He definitely wasn’t expecting obedience. The Deployer obliged him, springing down from the jamb and clearing the inner airlock door to cycle open. Knock Out eyed it uncertainly for a moment as it marched out and into the access corridor beyond, then shrugged and followed it. It led the way down the short hall way, still chattering intermittently to itself. It sounded self-satisfied; Knock Out wondered if he was imagining it.

A flash in his HUD warned him before he stepped through the arch and into the common room, and so he wasn’t surprised to find Blackout’s big spy waiting for him. Breakdown was sprawled in one of the seats, staring blankly at a plain spot on the wall. He looked… empty, or like he was waiting—how he often looked, when there wasn’t something he was responding to.

He picked himself up a little when he noticed Knock Out. “Hey.”

Knock Out ignored him, putting his head down and cutting across the common room towards his current cabin. Breakdown only engaged him at Blackout’s behest, and Knock Out wasn’t exactly in the mood to deal with it right now.

“Hey,” Breakdown said again, getting to his feet with a creak of hydraulics and servos to match the distress of Knock Out’s own. At least he had a reason for his physical fatigue; in Breakdown it was an effect of indifferent maintenance and insufficient exercise. It was enough to make the buffbot in Knock Out wince, even though it had been a long time since he’d been personally responsible for another cyb’s maintenance.

He reached the entrance to his cabin and slapped the control pad, watching with anxious dismay as the door—repaired now from the damage Breakdown had done it in his destructive little fit, but it was only a makeshift job—ground sluggishly towards full aperture. He could feel the bigger grounder looming up behind him before the door was open wide enough to duck through.

Out of time. Summoning his best, most professional expression, Knock Out turned. “Yes, Breakdown?”

“Blackout wants to see you.” He jerked his head towards the open doorway and the access corridor at the back end of the common room. “In the bridge.”

Of course he did. Knock Out didn’t let himself react beyond a curt nod. “All right. You can tell him I’ll be there as soon as—”

Breakdown was shaking his head. “He said now. Soon as you came in.”

Of course he did. “All right,” Knock Out said again, shoulders slumping. Defeated. He turned about sharply on one heel and ducked around Breakdown, careful not to make accidental contact with the bigger mech. He struck off across the room—at a very different angle than the one that would deliver him to the bridge access. Blackout could demand an audience of him, and Knock Out didn’t dare refuse, but he wasn’t going to go scampering immediately off to the bridge like an errant newspark.

Given a few cycles to rest and refuel and Knock Out might have been able to handle Blackout’s peremptory officiousness with magnanimity. Fresh off a spacewalk and as drained as he was feeling? The only reason he wasn’t ignoring Breakdown entirely and locking himself in his cabin was because he didn’t want to risk his door. He’d managed to repair it once, but even that was only barely functional. He didn’t much relish the thought of having it ripped straight out of the wall for the obviously inexcusable crime of provoking Blackout.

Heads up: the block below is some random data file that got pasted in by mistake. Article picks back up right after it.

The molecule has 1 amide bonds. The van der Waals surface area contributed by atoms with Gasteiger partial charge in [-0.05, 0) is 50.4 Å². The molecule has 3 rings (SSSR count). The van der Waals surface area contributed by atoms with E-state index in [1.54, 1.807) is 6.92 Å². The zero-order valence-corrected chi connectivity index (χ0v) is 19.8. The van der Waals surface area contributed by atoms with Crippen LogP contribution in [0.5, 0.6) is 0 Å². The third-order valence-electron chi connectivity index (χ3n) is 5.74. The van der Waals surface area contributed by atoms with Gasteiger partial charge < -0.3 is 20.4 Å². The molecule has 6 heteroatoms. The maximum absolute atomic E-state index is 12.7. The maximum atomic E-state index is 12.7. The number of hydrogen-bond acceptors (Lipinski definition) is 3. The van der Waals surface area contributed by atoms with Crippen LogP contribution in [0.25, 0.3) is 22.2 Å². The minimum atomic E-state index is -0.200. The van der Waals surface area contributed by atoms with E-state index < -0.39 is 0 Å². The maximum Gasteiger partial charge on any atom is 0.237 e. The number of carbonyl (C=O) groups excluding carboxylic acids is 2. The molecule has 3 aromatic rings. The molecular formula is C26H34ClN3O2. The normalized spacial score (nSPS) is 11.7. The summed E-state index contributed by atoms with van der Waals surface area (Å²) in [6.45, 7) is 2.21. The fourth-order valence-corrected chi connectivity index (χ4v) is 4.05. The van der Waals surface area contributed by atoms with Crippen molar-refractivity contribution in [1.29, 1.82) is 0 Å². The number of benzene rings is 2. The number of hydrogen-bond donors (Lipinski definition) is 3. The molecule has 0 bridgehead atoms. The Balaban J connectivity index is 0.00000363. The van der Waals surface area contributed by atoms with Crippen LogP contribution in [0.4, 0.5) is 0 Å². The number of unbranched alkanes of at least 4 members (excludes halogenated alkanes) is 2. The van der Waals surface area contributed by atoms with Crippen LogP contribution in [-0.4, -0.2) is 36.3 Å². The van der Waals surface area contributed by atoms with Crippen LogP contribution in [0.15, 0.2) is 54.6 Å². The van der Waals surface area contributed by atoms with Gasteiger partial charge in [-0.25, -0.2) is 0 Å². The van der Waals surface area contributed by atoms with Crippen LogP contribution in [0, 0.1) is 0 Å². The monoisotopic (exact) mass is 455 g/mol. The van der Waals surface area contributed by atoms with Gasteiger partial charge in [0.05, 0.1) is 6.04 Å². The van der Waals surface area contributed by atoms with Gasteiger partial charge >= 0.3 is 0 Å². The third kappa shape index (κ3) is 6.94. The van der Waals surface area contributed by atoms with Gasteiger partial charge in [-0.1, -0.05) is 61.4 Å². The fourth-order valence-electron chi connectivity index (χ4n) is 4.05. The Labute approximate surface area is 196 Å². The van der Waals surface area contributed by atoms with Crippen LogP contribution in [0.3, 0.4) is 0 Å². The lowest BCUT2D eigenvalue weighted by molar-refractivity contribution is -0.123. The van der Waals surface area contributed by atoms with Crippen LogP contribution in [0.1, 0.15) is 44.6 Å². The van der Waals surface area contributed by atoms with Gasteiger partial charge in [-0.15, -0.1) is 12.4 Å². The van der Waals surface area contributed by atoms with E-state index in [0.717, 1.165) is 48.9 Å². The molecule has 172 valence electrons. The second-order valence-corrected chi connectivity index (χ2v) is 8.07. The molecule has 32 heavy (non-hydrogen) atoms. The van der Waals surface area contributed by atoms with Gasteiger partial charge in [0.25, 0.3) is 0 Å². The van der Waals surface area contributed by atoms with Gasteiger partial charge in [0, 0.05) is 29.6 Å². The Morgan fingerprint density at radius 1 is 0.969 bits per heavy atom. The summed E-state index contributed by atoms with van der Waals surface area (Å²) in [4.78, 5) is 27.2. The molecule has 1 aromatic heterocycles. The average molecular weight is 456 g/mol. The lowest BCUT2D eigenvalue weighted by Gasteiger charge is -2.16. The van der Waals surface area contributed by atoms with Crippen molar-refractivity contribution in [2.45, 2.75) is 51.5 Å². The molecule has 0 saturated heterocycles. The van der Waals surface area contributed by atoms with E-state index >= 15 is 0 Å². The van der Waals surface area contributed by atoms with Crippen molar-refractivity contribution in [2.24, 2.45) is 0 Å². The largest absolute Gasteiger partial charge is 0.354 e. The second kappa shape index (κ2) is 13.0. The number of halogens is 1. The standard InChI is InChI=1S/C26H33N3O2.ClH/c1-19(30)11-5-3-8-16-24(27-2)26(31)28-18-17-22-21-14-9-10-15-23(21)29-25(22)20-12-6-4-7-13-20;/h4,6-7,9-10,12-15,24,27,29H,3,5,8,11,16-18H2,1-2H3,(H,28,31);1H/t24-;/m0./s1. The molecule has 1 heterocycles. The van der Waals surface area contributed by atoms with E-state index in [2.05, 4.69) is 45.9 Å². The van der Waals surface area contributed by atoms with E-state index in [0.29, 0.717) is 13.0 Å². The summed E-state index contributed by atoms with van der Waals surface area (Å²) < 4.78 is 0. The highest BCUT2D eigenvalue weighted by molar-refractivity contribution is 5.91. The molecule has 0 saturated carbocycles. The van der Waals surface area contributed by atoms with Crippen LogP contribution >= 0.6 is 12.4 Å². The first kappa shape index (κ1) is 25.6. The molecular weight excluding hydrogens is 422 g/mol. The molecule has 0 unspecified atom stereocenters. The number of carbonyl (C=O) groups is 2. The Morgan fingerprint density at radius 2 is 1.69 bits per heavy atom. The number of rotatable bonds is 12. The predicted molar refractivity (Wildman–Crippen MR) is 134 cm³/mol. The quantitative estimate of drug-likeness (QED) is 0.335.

He cut across to the energon dispensary, palming his way inside and taking up a hand-tube from the rack of empty containers. He keyed in his ident manually—mostly for show, he could have had Vitalis log him with just a thought—and then filled it from the dispenser beside the main reservoir. Capping off the tube with a clean sipper, he turned—and stopped, taking in the sight of Breakdown filling up the doorway. The other cyb was watching him, no expression on his face, but there was something in the brightness of his optics and the subtle set of his shoulders and plating that gave Knock Out pause.

His offended pride wanted him to treat both of his unwelcome companions the same way they’d been treating him so far, to just put his head down and force his way past Breakdown without a word. He wanted to be just as much as slagger as he was being slagged off. But at spark, Knock Out was pragmatic, and it was that pragmatism that warned him now that he was already in for a long journey, and antagonizing his captors unnecessarily would make it seem all the longer. His uncertain truce with Blackout was just one step towards civil relations, and had proven over the last few cycles to be a very small step indeed.

Blackout was a rock Knock Out was just going to have to figure out how to navigate around, and carefully. Of the two, it was Breakdown, this big, blank mech in front of him, non-reactive and slow and distant after their first violent spasms of meeting—it was Breakdown who Knock Out thought he might have a chance of reaching.

And it was Breakdown that, ostensibly, he was supposed to be helping. It was the basis of his little ceasefire with Blackout, the fulcrum on which he’d levered himself up out of the cargo hold. Blackout hadn’t seemed inclined yet to follow up on their decision to work together to help Breakdown, but Knock Out didn’t have to follow his lead on this. Which of them was the trained physician, after all?

He gestured with his hand-tube at the other mech. “Hungry?”

Breakdown looked at him, then slowly moved his optics to the tube, then moved them back to him again. There was definitely something in his eyes, a vital warmth deep within the big strange optics, but he still sounded far-away as he rolled his shoulders in a shrug and said, “Sure.” His voice was flat, affectless, but when Knock Out handed him an empty container from the rack, he moved obediently over to the dispenser and filled it. Knock Out’s critical eye noted the heavy way he handled the energon tap, and how he almost fumbled the sipper top before he got it sealed to the tube, but he didn’t say anything about it. It was curious, sure, but Knock Out was just a little too tired to be thinking diagnostically. He’d puzzle over the clumsiness later.